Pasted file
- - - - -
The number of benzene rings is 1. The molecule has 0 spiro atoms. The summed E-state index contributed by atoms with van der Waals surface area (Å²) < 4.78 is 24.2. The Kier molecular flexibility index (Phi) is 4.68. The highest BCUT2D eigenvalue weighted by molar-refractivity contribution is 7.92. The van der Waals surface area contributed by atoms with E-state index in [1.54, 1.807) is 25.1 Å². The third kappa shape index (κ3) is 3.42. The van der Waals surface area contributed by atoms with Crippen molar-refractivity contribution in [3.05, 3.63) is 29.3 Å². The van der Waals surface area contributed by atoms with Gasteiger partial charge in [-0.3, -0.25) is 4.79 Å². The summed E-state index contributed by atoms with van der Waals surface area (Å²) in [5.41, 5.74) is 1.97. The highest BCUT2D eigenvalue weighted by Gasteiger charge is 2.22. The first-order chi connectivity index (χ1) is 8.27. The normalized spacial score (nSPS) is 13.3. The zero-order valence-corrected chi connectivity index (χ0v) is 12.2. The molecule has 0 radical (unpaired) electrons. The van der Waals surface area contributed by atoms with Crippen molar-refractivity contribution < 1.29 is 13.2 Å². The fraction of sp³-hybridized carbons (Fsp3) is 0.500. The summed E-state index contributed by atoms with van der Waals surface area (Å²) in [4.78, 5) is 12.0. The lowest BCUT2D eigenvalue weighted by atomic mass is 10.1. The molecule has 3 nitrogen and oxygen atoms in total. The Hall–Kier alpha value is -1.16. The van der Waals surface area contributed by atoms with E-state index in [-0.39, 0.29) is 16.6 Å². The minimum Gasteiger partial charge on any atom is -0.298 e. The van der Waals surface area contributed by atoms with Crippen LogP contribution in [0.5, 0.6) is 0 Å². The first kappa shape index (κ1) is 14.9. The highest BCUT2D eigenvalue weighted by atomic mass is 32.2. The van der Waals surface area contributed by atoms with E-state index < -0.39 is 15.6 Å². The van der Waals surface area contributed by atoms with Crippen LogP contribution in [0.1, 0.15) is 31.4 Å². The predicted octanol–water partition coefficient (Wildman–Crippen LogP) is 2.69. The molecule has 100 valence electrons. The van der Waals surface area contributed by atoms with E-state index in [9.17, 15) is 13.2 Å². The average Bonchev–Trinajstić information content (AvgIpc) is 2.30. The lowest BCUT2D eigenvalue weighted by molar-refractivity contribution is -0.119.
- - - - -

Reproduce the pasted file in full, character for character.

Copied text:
The number of benzene rings is 1. The molecule has 0 spiro atoms. The summed E-state index contributed by atoms with van der Waals surface area (Å²) < 4.78 is 24.2. The Kier molecular flexibility index (Phi) is 4.68. The highest BCUT2D eigenvalue weighted by molar-refractivity contribution is 7.92. The van der Waals surface area contributed by atoms with E-state index in [1.54, 1.807) is 25.1 Å². The third kappa shape index (κ3) is 3.42. The van der Waals surface area contributed by atoms with Crippen molar-refractivity contribution in [3.05, 3.63) is 29.3 Å². The van der Waals surface area contributed by atoms with Gasteiger partial charge in [-0.3, -0.25) is 4.79 Å². The summed E-state index contributed by atoms with van der Waals surface area (Å²) in [5.41, 5.74) is 1.97. The highest BCUT2D eigenvalue weighted by Gasteiger charge is 2.22. The first-order chi connectivity index (χ1) is 8.27. The normalized spacial score (nSPS) is 13.3. The zero-order valence-corrected chi connectivity index (χ0v) is 12.2. The molecule has 0 radical (unpaired) electrons. The van der Waals surface area contributed by atoms with Crippen molar-refractivity contribution < 1.29 is 13.2 Å². The fraction of sp³-hybridized carbons (Fsp3) is 0.500. The summed E-state index contributed by atoms with van der Waals surface area (Å²) in [4.78, 5) is 12.0. The lowest BCUT2D eigenvalue weighted by atomic mass is 10.1. The molecule has 3 nitrogen and oxygen atoms in total. The Hall–Kier alpha value is -1.16. The van der Waals surface area contributed by atoms with E-state index in [-0.39, 0.29) is 16.6 Å². The minimum Gasteiger partial charge on any atom is -0.298 e. The van der Waals surface area contributed by atoms with Crippen LogP contribution in [0.5, 0.6) is 0 Å². The first kappa shape index (κ1) is 14.9. The highest BCUT2D eigenvalue weighted by atomic mass is 32.2. The van der Waals surface area contributed by atoms with E-state index < -0.39 is 15.6 Å². The van der Waals surface area contributed by atoms with Crippen LogP contribution in [0.1, 0.15) is 31.4 Å². The predicted octanol–water partition coefficient (Wildman–Crippen LogP) is 2.69. The molecule has 100 valence electrons. The van der Waals surface area contributed by atoms with E-state index in [9.17, 15) is 13.2 Å². The average Bonchev–Trinajstić information content (AvgIpc) is 2.30. The lowest BCUT2D eigenvalue weighted by molar-refractivity contribution is -0.119.